Patrick became an Irishman. He wedded his world to theirs, his faith to their life. “For only this former slave had the right instincts to impart to the Irish a New Story, one that made new sense of all their old stories and brought them a peace they had never had before,” writes Cahill.
When you understand the people you will often know what to say and do in ways appropriate for that audience. “When people know that the Christians understand them, they infer that maybe the High God understands them too,” writes Hunter. Patrick practiced the power of connection.
Teams, time, conversation, creativity were coupled with caring and connecting. These simple elements marked the Celtic model. What was the legacy of this gospel ministry?
The gospel impacted the Irish legal system. A new culture emerged where slavery and human sacrifice became unthinkable. Warfare between tribes diminished markedly and new laws, influenced by gospel norms, began to shape the culture.
The gospel liberated people. Patrick was the first recorded Christian leader to advocate the liberation and cessation of slavery. After all, Patrick had once been a slave in Ireland; the horror of slavery was never lost on him. Within his lifetime or soon after his death, the Irish slave trade came to a halt.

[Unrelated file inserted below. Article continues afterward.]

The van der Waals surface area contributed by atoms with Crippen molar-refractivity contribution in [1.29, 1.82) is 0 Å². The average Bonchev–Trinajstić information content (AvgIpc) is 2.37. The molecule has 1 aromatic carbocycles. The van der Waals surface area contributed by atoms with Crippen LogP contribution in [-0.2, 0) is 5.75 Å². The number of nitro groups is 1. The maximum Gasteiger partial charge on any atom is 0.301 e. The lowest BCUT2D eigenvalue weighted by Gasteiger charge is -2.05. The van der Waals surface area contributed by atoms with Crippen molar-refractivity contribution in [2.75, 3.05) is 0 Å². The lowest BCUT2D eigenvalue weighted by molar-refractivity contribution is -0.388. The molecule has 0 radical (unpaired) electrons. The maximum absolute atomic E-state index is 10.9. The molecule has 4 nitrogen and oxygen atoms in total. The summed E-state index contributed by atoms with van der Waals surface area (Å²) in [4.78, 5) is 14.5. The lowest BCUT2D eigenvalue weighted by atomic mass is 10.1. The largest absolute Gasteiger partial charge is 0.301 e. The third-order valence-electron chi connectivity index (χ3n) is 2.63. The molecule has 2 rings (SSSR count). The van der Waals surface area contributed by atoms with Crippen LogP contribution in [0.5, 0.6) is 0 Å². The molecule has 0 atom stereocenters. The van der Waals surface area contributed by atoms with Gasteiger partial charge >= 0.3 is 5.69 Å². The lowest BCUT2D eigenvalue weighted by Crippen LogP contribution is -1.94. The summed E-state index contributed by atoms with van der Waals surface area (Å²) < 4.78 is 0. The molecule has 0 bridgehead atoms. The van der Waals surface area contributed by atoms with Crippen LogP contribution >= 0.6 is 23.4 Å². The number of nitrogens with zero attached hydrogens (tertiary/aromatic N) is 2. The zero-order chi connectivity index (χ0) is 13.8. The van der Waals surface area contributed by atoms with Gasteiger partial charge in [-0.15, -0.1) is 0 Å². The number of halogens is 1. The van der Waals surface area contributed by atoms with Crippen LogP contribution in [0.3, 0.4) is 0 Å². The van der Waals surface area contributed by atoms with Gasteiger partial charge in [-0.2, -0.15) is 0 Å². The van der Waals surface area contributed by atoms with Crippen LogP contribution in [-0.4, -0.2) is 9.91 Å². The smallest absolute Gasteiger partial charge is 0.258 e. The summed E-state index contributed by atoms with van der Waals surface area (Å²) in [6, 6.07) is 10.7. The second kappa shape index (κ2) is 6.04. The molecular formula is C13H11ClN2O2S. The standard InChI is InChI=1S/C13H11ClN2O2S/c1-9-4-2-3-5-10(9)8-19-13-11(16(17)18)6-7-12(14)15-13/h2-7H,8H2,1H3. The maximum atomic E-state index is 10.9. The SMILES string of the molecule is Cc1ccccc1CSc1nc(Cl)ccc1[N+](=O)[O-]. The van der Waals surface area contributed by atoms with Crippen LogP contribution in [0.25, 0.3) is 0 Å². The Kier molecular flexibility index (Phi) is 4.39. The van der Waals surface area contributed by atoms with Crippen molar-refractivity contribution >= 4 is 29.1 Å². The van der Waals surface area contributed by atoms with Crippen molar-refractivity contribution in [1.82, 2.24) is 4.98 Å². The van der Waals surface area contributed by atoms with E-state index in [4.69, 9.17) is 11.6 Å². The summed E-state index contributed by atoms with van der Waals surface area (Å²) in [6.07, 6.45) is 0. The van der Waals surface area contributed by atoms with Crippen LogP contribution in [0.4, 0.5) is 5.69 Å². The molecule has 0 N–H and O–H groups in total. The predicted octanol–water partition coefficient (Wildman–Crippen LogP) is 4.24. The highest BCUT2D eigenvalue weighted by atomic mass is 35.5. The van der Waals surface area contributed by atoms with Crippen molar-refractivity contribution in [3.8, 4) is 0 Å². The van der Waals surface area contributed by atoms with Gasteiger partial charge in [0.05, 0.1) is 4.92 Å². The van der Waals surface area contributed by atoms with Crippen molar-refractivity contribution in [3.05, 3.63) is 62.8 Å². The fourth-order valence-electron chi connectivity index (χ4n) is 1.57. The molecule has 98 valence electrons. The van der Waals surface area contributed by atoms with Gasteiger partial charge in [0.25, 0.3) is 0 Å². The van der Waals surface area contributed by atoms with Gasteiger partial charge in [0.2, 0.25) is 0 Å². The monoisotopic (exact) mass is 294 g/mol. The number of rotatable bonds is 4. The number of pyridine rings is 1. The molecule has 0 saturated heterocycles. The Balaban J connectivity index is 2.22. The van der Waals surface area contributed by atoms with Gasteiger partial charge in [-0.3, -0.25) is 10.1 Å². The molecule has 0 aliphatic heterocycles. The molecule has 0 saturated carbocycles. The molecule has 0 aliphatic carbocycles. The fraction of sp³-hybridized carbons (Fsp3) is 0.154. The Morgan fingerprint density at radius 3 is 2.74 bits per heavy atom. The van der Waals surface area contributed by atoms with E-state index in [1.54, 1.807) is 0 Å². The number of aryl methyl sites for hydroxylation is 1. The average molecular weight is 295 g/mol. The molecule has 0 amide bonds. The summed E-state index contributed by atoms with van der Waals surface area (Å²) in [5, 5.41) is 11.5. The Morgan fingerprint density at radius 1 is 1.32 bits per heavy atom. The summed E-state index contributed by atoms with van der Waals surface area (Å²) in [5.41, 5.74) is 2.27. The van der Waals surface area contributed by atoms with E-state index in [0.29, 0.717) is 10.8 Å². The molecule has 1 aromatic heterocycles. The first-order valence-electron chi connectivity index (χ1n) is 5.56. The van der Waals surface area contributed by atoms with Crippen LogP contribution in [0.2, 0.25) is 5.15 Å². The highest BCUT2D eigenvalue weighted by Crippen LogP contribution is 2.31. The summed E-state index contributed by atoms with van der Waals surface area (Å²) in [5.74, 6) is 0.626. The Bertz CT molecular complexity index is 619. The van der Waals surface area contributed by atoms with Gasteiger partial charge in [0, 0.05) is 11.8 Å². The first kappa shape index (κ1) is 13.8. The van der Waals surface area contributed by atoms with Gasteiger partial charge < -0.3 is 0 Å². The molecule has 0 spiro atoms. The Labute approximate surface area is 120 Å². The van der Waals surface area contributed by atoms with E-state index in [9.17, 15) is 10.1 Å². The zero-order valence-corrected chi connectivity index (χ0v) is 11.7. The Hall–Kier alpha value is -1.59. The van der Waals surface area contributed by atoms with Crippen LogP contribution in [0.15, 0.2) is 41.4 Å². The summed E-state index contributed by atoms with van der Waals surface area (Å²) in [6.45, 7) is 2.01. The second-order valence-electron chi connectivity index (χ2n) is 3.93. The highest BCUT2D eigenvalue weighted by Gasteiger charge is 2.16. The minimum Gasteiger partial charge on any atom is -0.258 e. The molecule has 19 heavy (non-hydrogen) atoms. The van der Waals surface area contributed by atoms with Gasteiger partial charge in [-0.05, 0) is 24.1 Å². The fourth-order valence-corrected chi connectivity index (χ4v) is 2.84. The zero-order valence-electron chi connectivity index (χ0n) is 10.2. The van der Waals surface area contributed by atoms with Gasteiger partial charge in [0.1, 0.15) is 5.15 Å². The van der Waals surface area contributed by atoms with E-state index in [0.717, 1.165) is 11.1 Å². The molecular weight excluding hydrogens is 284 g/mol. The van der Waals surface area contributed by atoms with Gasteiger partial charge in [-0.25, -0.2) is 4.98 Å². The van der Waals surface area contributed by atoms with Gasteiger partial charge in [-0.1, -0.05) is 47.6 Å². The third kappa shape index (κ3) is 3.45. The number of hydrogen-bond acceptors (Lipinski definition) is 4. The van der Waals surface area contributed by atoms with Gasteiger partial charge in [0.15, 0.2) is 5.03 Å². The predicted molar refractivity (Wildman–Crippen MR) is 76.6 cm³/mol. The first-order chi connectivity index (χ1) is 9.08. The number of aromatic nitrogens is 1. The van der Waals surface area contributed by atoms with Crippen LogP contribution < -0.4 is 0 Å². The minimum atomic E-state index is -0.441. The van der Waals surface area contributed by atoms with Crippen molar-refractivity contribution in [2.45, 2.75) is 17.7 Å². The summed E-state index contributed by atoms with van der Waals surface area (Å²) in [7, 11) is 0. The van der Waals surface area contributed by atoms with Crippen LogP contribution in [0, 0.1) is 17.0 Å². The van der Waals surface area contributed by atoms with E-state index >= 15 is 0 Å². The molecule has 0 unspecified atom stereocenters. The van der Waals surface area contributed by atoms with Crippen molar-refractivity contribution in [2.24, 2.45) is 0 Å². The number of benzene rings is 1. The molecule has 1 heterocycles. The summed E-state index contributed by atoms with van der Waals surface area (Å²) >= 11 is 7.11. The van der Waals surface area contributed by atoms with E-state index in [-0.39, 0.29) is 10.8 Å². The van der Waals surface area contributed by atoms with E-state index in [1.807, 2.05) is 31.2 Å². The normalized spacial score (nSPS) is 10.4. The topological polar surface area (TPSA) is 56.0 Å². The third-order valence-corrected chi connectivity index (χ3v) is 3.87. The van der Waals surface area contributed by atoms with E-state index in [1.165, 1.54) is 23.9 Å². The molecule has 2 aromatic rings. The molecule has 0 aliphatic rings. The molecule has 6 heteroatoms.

The gospel released the power of literature and learning. Like the Jews before them, the Irish enshrined literacy as a central religious act. In this dazzling new scribal culture, a book was not an isolated document on a dusty shelf but communication from one generation to the next.
Historian Thomas Cahill writes that “without the Irish, there would have perished in the west not only literacy but all the habits of the mind that encourage thought.” Patrick launched a gospel movement that sent missionaries and built monasteries as far as Italy. These missionaries encouraged thought, reading, and literacy. This movement preserved the Scriptures, the writing of the early church fathers, and the wisdom of ancient Greece and Rome.
Patrick and his gospel movement probably baptized tens of thousands of people. His team planted 700 churches and ordained 1,000 priests. Within his lifetime, 30 to 40 (or more) of Ireland’s 150 tribes became substantially Christian.
Not all celebrated the success of his mission. Patrick was criticized by the British bishops — the leaders who commissioned and sent him to Ireland. They were angered and offended that Patrick would spend so much time with “pagans,””sinners,” and “barbarians.” Going green has its consequences.
I wonder what would happen today if we went green in evangelism — shifting our approach from the Roman model to the Celtic one. Instead of presentation, decision, and fellowship, what would evangelism look like if we conversed and connected over time? What would evangelism look like if we creatively used all of the arts — poetry, drama, and the visual arts to communicate the gospel message?
Maybe the time is right for this fifth century leader and evangelist to again shape our worlds. Perhaps small teams of people committed to Jesus and his message, living in neighborhoods and communities, choosing to care and converse, could start a gospel movement. Should evangelism go green?